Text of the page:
|Artist||Natacha Stolz (Gabbi Colette)|
|Location||FOREVER(21), West Town, Chicago|
Interior Semiotics was a 2010 performance by Natacha Stolz (also known as Gabbi Colette) at FOREVER(21), an apartment gallery event in West Town, Chicago. The performance was videotaped and uploaded to YouTube, where it went viral after being posted on 4chan, then got over 2 million views.
In the eight-minute piece, the performer spent two and a half minutes opening a can of SpaghettiOs. She then poured the can into a pan and added water (there is dirt in the mixture as well), while reciting a nihilistic poem ("Dirt is all around us, everything is shit. We apply meaning, value, and worth to the shit surrounding us. We live by this meaning, and by our words, we live by worth, and apply value, but, everything is shit"). This was followed by her rubbing the SpaghettiOs on her shirt while reciting the poem in reverse, cutting open her leggings, and inserting her SpaghettiO-covered fingers into her vagina. The performance was ended with her urinating into the empty can of SpaghettiOs (though one author notes a discrepancy among the observers and says it was tomato soup and not urine) and taking off her shirt to wipe the remains of her performance.
What happened was I started thinking about alphabet soup and how I used to eat it all the time as a kid. And I was thinking about what sort of meaning is contained in alphabet soup, in that material. It’s this incredibly processed, condensed consumer product. I thought that was kind of similar to how we process language and how we use words; how we just kind of consume what’s given to us, what’s pre-processed, and just digest that. I really like Carolee Schneemann's Interior Scroll and I like how the structure of that piece is mirrored in the text that she reads. I wanted to create a piece like that, where the text mimics the overall structure. The poem I read is supposed to be really simple; it’s a simple text that repeats itself, and it’s meant to be a flat, everyday thing. But I wanted there to be a final reveal, like in Interior Scroll.
Critics have remarked on the hipster audience as well, whose faces (some amused, some shocked) are scanned by the camera during the performance. Olivier Tesquet, writing for the French Slate, described them as "petrified young people, so caricatured that they appear to come out of a Larry Clark film edited by David Lynch".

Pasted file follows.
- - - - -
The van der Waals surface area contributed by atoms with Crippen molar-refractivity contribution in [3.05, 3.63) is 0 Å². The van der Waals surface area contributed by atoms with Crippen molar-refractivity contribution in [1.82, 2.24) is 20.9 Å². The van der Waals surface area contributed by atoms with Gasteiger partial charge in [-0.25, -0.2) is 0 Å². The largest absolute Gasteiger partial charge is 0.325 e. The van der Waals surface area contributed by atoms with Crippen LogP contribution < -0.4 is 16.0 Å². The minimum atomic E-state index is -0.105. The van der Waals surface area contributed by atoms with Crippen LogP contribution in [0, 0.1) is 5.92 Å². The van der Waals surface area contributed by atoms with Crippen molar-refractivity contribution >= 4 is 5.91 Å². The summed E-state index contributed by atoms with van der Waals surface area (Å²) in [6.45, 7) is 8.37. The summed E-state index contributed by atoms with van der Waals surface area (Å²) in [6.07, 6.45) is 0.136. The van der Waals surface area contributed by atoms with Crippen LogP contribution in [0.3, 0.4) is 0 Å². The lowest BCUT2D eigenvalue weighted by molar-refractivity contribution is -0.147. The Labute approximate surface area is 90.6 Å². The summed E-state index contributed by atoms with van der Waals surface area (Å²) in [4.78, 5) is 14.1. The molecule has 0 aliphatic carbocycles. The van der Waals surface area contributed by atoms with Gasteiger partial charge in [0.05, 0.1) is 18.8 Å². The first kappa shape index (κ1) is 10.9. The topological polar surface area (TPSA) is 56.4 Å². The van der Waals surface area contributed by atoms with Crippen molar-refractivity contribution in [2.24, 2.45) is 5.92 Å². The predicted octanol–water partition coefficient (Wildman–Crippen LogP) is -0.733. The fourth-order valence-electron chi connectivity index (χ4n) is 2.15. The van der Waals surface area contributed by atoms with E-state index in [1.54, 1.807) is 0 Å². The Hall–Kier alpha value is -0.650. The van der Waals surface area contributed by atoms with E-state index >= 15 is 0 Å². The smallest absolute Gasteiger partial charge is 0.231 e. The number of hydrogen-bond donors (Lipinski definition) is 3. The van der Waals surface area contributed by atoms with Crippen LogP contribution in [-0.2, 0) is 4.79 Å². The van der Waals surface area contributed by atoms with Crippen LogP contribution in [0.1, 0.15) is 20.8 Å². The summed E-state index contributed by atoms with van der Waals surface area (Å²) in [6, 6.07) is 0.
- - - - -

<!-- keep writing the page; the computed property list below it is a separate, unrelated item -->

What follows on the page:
The video was uploaded to YouTube but failed to attract much attention until it was posted on 4chan, which was followed by a viral reaction to the video, with most of the comments being negative and many of them consisted of rants against what was perceived as contemporary art, and the hipster audience that attended the performance.
- "Interior Semiotics". YouTube. Retrieved 4 September 2014.
- "Blogrolls, Trolls, and Interior Scrolls: A Conversation with Natacha Stolz". Rhizome. Retrieved 12 January 2013.
Last spring, Natacha Stolz, a performance artist and a student at the School of the Art Institute of Chicago, performed a piece called Interior Semiotics at an apartment gallery in Chicago’s West Town neighborhood.
- Stryker, Cole (2011). Epic Win for Anonymous: How 4chan's Army Conquered the Web. Overlook Hardcover. ISBN 9781468300598.
- Kuennen, Joel. "Interior Semiotics". ArtSlant. Retrieved 12 January 2013.
- Stryker, Cole (2011). Epic Win for Anonymous: How 4chan's Army Conquered the Web. Penguin. p. 257. ISBN 9781590207383. Retrieved 9 February 2013.
- Quaranta, Domenico. "Internet Semiotics". Art Pulse Magazine. Retrieved 12 January 2013.
In the eight minute video, the artist opens a can of SpaghettiO's, pours its content into a pan, and adds water while reciting a nihilistic poem. Then, she mutters her poem backwards while rubbing the SpaghettiO’s onto her shirt, cuts open her denim leggings, and puts her dirty fingers into her vagina. Finally, she urinates into the empty can of SpaghettiO’s and takes off her shirt, using it to wipe up the mess.
- Smith, Russell (1 December 2010). "Uh-oh, Spaghetti-Ho: a viral perfect storm". The Globe and Mail. Retrieved 9 February 2013.
- Tesquet, Olivier (21 November 2010). "Pister le hipster". Slate (in French). Retrieved 9 February 2013.
- Smith, Russell. "Uh-oh, Spaghetti-Ho: a viral perfect storm". The Globe and Mail. Retrieved 14 May 2014.